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When I defragment my XP machine I notice that there is a block of "Unmovable Files". Is there a file attribute I can use to make my own files unmovable?

Just to clarify, I want a way to programmatically tell Windows that a file that I create should be unmovable. Is this possible, and if so, how can I do it?



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up vote 9 down vote accepted

A lot of system files cannot be moved after the system boots, such as the page file and registry database files.

This utility runs before Windows boots to defragment those files. I have it set to run at every boot, and it works well for me on several machines.

Note that the very first time you boot up with this utility set to run, it may take several minutes to defrag. After that first run though, it finishes in just 3 or 4 seconds.

Edit0: To respond to your clarification- that link says windows has marked the page file and registry files as open for exclusive access. So you should be able to do the same thing with the LockFile API Call. However, that's not an attribute of the file itself. You'd have to actually run some background program that locks the file for exclusive access.

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If it fails to defrag any of the files PageDefrag will keep trying with each boot and can take a while, hence its option to run once. This doesn't mean it's not a great tool and I heartily recommend it. +1 from me. – Dave Webb Sep 9 '08 at 15:49
It looks like Microsoft has nerfed this. Their tool complains about me not being an administrator, even though I deliberately right-clicked it to run it as the administrator. – Trejkaz Nov 29 '13 at 3:01

There are no file attributes that you can place on your files to mark them as immovable. The only way that a file cannot be moved (I think) during defragmentation is to have some other process have the file open (for read or write, I'm not even sure that you need to have the file open in exclusive mode or not).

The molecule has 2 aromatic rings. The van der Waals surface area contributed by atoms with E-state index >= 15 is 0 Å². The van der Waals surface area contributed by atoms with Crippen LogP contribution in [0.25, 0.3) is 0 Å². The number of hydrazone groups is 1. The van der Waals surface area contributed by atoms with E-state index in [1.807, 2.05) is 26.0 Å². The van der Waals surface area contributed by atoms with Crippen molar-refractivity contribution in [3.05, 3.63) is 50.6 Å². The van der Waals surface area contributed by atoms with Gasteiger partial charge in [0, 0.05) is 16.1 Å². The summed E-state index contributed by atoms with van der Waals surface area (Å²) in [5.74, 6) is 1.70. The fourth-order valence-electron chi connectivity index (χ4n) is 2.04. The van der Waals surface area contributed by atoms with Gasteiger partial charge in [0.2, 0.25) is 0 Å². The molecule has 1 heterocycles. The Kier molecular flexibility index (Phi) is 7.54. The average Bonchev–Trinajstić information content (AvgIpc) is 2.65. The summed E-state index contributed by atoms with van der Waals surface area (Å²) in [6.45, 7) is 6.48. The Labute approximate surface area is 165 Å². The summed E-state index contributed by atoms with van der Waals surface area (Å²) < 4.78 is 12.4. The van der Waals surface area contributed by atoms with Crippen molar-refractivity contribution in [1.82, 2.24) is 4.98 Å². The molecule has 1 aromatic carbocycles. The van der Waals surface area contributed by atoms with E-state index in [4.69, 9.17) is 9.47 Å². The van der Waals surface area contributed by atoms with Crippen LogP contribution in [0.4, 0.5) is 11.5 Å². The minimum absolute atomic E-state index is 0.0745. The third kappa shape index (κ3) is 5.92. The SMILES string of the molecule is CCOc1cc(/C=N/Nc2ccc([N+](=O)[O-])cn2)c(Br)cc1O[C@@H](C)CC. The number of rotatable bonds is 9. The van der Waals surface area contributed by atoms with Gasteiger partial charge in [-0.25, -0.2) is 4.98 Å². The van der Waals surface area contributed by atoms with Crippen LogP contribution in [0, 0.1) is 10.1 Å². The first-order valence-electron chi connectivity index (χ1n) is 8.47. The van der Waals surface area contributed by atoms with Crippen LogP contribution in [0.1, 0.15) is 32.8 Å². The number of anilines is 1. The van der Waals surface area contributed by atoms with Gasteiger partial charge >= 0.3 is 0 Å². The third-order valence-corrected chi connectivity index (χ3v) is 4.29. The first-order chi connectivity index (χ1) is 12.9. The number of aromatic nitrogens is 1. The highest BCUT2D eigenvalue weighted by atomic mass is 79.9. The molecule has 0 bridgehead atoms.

Quite frankly, I cannot think of a reason that you'd want your files not to move, unless you have specific requirements about where on the disk platter your files reside. Defragmentation should generally lead to faster disk access and that seems to be desireable in all cases :-)

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This usually means that the file is in use by some process. If you're defragmenting, you'll likely see this with a lot of system files. If the file should legitimately be movable and is stuck (it's being held by a process that runs at startup but shouldn't be, for example), the most useful way of resolving the problem is to remove all permissions on the file, reboot, restore the permissions, and then get rid of the file/run the program that's trying to use it.

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I suppose the ugly way is to have an application boot on startup, check every few seconds if defrag is running and if so open the file in exclusive mode.

This is really ugly and I don't recommend it unless there is no cleaner solution.

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Terry, the answers all mention ways to prevent files from becoming unmovable during defragmentation. From your question it appears that you are in fact wanting to make your personal files unmovable. Can you please clarify what is appealing about making your files unmovable.

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I assume you're using the defragger that comes with Windows. Some commercial ones like DiskKeeper can move some of these files (usually system files). You can try their trial versions.

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Contig might serve your purpose http://technet.microsoft.com/en-us/sysinternals/bb897428.aspx

I'm relatively certain I ran across some methods/attributes you could access programatically to do exactly what you want. This was back in NT4 days though and my memory isn't that good.

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For a little more complete solution try Raxco's PerfectDisk. While it is a commercial product it does a very good job and supports boot time defrag of system files. The first defrag takes longer than say DiskKeeper but its a single pass defragger and supports defragging with very little free space left on the drive. Overall its a much smarter defrag program then any other I've seen and supports systems of any size.


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first try to move(or delete) the files within safe mode. If can not, try to move(or delete) the files with linux.

But be careful if those are the windows system files, then you are failed to boot up your windows.

Some reason why the files are unmovable are : the file size is too big, the files are being in open/in use condition, insufficient security privileges, being access by other computer/s, and many other things.

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